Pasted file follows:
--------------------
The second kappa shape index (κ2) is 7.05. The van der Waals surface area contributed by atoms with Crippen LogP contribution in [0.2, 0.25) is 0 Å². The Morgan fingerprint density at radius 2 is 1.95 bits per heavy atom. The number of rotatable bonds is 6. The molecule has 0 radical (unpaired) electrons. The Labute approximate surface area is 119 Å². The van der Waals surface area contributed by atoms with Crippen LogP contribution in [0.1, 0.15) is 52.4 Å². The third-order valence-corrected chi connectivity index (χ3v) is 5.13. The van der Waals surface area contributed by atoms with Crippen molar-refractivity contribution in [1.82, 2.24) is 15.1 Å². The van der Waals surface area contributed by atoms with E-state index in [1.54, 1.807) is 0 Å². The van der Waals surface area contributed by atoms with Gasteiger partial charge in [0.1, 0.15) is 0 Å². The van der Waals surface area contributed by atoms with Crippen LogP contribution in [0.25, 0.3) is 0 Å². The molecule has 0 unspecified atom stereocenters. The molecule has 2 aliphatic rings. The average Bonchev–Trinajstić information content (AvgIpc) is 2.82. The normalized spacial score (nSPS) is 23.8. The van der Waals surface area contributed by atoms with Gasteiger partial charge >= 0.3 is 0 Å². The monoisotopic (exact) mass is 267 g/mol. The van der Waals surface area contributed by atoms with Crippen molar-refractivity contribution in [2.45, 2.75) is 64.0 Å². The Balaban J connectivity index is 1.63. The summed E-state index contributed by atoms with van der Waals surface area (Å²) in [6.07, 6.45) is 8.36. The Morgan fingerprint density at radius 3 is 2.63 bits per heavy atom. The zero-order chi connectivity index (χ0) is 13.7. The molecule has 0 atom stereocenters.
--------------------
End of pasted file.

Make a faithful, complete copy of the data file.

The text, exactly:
The second kappa shape index (κ2) is 7.05. The van der Waals surface area contributed by atoms with Crippen LogP contribution in [0.2, 0.25) is 0 Å². The Morgan fingerprint density at radius 2 is 1.95 bits per heavy atom. The number of rotatable bonds is 6. The molecule has 0 radical (unpaired) electrons. The Labute approximate surface area is 119 Å². The van der Waals surface area contributed by atoms with Crippen LogP contribution in [0.1, 0.15) is 52.4 Å². The third-order valence-corrected chi connectivity index (χ3v) is 5.13. The van der Waals surface area contributed by atoms with Crippen molar-refractivity contribution in [1.82, 2.24) is 15.1 Å². The van der Waals surface area contributed by atoms with E-state index in [1.54, 1.807) is 0 Å². The van der Waals surface area contributed by atoms with Gasteiger partial charge in [0.1, 0.15) is 0 Å². The van der Waals surface area contributed by atoms with Crippen LogP contribution in [0.25, 0.3) is 0 Å². The molecule has 0 unspecified atom stereocenters. The molecule has 2 aliphatic rings. The average Bonchev–Trinajstić information content (AvgIpc) is 2.82. The normalized spacial score (nSPS) is 23.8. The van der Waals surface area contributed by atoms with Gasteiger partial charge >= 0.3 is 0 Å². The monoisotopic (exact) mass is 267 g/mol. The van der Waals surface area contributed by atoms with Crippen molar-refractivity contribution in [2.45, 2.75) is 64.0 Å². The Balaban J connectivity index is 1.63. The summed E-state index contributed by atoms with van der Waals surface area (Å²) in [6.07, 6.45) is 8.36. The Morgan fingerprint density at radius 3 is 2.63 bits per heavy atom. The zero-order chi connectivity index (χ0) is 13.7. The molecule has 0 atom stereocenters.